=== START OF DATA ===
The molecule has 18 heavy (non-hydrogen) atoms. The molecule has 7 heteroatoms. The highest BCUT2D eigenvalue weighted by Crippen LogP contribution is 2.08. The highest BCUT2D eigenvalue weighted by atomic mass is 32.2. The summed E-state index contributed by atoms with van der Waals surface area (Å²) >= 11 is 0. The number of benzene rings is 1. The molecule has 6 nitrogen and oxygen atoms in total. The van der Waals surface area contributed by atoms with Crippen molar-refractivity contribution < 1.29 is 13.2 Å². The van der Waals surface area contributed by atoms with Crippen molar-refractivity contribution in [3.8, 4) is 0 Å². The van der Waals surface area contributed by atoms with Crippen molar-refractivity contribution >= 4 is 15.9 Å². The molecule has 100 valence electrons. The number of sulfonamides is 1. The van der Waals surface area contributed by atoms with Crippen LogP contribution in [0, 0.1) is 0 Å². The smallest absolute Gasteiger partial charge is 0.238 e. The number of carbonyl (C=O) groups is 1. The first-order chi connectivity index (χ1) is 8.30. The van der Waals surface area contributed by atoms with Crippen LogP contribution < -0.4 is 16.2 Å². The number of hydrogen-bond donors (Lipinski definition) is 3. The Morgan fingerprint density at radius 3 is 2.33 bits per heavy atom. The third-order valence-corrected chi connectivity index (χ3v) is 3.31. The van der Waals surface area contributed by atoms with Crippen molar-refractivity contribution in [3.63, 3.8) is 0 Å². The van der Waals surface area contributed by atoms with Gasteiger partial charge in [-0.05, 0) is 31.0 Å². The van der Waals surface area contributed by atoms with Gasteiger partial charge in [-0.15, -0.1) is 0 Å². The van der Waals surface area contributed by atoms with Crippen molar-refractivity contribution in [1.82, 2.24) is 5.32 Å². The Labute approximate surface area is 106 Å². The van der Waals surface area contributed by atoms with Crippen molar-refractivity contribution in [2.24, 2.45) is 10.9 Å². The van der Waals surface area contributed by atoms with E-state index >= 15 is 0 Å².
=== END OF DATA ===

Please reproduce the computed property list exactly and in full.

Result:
The molecule has 18 heavy (non-hydrogen) atoms. The molecule has 7 heteroatoms. The highest BCUT2D eigenvalue weighted by Crippen LogP contribution is 2.08. The highest BCUT2D eigenvalue weighted by atomic mass is 32.2. The summed E-state index contributed by atoms with van der Waals surface area (Å²) >= 11 is 0. The number of benzene rings is 1. The molecule has 6 nitrogen and oxygen atoms in total. The van der Waals surface area contributed by atoms with Crippen molar-refractivity contribution < 1.29 is 13.2 Å². The van der Waals surface area contributed by atoms with Crippen molar-refractivity contribution in [3.8, 4) is 0 Å². The van der Waals surface area contributed by atoms with Crippen molar-refractivity contribution >= 4 is 15.9 Å². The molecule has 100 valence electrons. The number of sulfonamides is 1. The van der Waals surface area contributed by atoms with Crippen LogP contribution in [0, 0.1) is 0 Å². The smallest absolute Gasteiger partial charge is 0.238 e. The number of carbonyl (C=O) groups is 1. The first-order chi connectivity index (χ1) is 8.30. The van der Waals surface area contributed by atoms with Crippen LogP contribution < -0.4 is 16.2 Å². The number of hydrogen-bond donors (Lipinski definition) is 3. The Morgan fingerprint density at radius 3 is 2.33 bits per heavy atom. The third-order valence-corrected chi connectivity index (χ3v) is 3.31. The van der Waals surface area contributed by atoms with Crippen molar-refractivity contribution in [3.63, 3.8) is 0 Å². The van der Waals surface area contributed by atoms with Gasteiger partial charge in [-0.05, 0) is 31.0 Å². The van der Waals surface area contributed by atoms with Gasteiger partial charge in [-0.15, -0.1) is 0 Å². The van der Waals surface area contributed by atoms with Crippen molar-refractivity contribution in [1.82, 2.24) is 5.32 Å². The Labute approximate surface area is 106 Å². The van der Waals surface area contributed by atoms with Crippen molar-refractivity contribution in [2.24, 2.45) is 10.9 Å². The van der Waals surface area contributed by atoms with E-state index >= 15 is 0 Å².